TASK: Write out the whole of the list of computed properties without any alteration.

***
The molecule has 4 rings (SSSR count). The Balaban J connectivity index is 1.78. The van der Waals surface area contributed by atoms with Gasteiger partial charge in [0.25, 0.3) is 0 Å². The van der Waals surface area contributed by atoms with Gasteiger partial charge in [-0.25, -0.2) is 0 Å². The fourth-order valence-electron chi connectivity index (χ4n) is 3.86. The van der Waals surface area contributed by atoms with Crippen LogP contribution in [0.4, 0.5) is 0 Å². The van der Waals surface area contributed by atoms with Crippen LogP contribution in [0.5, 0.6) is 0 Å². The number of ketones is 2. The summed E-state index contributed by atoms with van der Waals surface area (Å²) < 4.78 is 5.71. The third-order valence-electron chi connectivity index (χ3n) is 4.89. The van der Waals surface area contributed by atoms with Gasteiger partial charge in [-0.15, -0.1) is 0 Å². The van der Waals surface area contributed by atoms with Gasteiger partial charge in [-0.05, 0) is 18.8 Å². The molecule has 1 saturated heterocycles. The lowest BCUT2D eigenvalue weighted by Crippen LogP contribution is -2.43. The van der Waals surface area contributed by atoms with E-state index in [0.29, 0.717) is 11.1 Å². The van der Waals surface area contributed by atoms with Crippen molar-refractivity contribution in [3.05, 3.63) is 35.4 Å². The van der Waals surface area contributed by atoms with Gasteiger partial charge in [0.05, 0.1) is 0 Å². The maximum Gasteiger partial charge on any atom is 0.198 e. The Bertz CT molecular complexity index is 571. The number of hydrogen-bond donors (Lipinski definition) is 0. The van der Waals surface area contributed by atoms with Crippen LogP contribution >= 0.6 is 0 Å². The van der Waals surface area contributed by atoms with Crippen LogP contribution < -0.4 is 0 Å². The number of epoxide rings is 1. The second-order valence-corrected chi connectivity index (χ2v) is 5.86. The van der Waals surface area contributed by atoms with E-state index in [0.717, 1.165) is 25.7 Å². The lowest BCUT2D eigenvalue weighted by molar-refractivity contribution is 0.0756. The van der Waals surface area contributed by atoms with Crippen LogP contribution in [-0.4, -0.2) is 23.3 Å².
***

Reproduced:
The molecule has 4 rings (SSSR count). The Balaban J connectivity index is 1.78. The van der Waals surface area contributed by atoms with Gasteiger partial charge in [0.25, 0.3) is 0 Å². The van der Waals surface area contributed by atoms with Gasteiger partial charge in [-0.25, -0.2) is 0 Å². The fourth-order valence-electron chi connectivity index (χ4n) is 3.86. The van der Waals surface area contributed by atoms with Crippen LogP contribution in [0.4, 0.5) is 0 Å². The van der Waals surface area contributed by atoms with Crippen LogP contribution in [0.5, 0.6) is 0 Å². The number of ketones is 2. The summed E-state index contributed by atoms with van der Waals surface area (Å²) < 4.78 is 5.71. The third-order valence-electron chi connectivity index (χ3n) is 4.89. The van der Waals surface area contributed by atoms with Gasteiger partial charge in [-0.15, -0.1) is 0 Å². The van der Waals surface area contributed by atoms with Gasteiger partial charge in [-0.05, 0) is 18.8 Å². The molecule has 1 saturated heterocycles. The lowest BCUT2D eigenvalue weighted by Crippen LogP contribution is -2.43. The van der Waals surface area contributed by atoms with E-state index in [0.29, 0.717) is 11.1 Å². The van der Waals surface area contributed by atoms with Crippen molar-refractivity contribution in [3.05, 3.63) is 35.4 Å². The van der Waals surface area contributed by atoms with Gasteiger partial charge in [0.05, 0.1) is 0 Å². The maximum Gasteiger partial charge on any atom is 0.198 e. The Bertz CT molecular complexity index is 571. The number of hydrogen-bond donors (Lipinski definition) is 0. The van der Waals surface area contributed by atoms with Crippen LogP contribution >= 0.6 is 0 Å². The van der Waals surface area contributed by atoms with Crippen LogP contribution < -0.4 is 0 Å². The number of epoxide rings is 1. The second-order valence-corrected chi connectivity index (χ2v) is 5.86. The van der Waals surface area contributed by atoms with E-state index in [0.717, 1.165) is 25.7 Å². The lowest BCUT2D eigenvalue weighted by molar-refractivity contribution is 0.0756. The van der Waals surface area contributed by atoms with Crippen LogP contribution in [-0.4, -0.2) is 23.3 Å².